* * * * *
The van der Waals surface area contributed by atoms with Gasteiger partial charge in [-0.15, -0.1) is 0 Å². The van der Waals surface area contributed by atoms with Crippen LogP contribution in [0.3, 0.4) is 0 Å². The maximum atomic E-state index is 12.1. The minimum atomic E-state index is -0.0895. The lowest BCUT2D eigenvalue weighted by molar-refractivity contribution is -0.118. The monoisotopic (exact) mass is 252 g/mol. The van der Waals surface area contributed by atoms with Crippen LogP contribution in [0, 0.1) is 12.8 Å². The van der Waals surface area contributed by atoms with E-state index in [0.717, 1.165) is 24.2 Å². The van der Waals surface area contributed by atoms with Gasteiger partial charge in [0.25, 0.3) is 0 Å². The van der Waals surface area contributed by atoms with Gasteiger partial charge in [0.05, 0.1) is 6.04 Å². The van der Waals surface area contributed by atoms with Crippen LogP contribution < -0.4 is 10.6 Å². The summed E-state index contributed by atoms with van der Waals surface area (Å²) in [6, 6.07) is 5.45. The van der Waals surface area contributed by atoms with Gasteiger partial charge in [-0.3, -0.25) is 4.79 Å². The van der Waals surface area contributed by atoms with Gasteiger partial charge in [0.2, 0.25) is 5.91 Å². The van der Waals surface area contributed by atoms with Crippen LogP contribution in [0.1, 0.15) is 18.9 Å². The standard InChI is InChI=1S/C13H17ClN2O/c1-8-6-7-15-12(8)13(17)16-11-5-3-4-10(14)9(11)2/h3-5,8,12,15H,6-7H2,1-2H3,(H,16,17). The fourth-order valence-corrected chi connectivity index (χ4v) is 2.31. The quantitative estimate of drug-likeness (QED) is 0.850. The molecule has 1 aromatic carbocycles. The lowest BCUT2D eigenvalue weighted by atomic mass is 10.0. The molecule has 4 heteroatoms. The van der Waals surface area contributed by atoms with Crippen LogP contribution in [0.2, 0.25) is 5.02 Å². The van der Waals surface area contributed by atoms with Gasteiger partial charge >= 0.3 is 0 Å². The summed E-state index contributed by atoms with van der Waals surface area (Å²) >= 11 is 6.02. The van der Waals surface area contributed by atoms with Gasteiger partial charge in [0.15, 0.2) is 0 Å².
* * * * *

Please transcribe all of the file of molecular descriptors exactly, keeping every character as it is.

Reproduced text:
The van der Waals surface area contributed by atoms with Gasteiger partial charge in [-0.15, -0.1) is 0 Å². The van der Waals surface area contributed by atoms with Crippen LogP contribution in [0.3, 0.4) is 0 Å². The maximum atomic E-state index is 12.1. The minimum atomic E-state index is -0.0895. The lowest BCUT2D eigenvalue weighted by molar-refractivity contribution is -0.118. The monoisotopic (exact) mass is 252 g/mol. The van der Waals surface area contributed by atoms with Crippen LogP contribution in [0, 0.1) is 12.8 Å². The van der Waals surface area contributed by atoms with E-state index in [0.717, 1.165) is 24.2 Å². The van der Waals surface area contributed by atoms with Gasteiger partial charge in [0.25, 0.3) is 0 Å². The van der Waals surface area contributed by atoms with Gasteiger partial charge in [0.05, 0.1) is 6.04 Å². The van der Waals surface area contributed by atoms with Crippen LogP contribution < -0.4 is 10.6 Å². The summed E-state index contributed by atoms with van der Waals surface area (Å²) in [6, 6.07) is 5.45. The van der Waals surface area contributed by atoms with Gasteiger partial charge in [-0.3, -0.25) is 4.79 Å². The van der Waals surface area contributed by atoms with Gasteiger partial charge in [0.2, 0.25) is 5.91 Å². The van der Waals surface area contributed by atoms with Crippen LogP contribution in [0.1, 0.15) is 18.9 Å². The standard InChI is InChI=1S/C13H17ClN2O/c1-8-6-7-15-12(8)13(17)16-11-5-3-4-10(14)9(11)2/h3-5,8,12,15H,6-7H2,1-2H3,(H,16,17). The fourth-order valence-corrected chi connectivity index (χ4v) is 2.31. The quantitative estimate of drug-likeness (QED) is 0.850. The molecule has 1 aromatic carbocycles. The lowest BCUT2D eigenvalue weighted by atomic mass is 10.0. The molecule has 4 heteroatoms. The van der Waals surface area contributed by atoms with Crippen LogP contribution in [0.2, 0.25) is 5.02 Å². The van der Waals surface area contributed by atoms with Gasteiger partial charge >= 0.3 is 0 Å². The summed E-state index contributed by atoms with van der Waals surface area (Å²) >= 11 is 6.02. The van der Waals surface area contributed by atoms with Gasteiger partial charge in [0.15, 0.2) is 0 Å².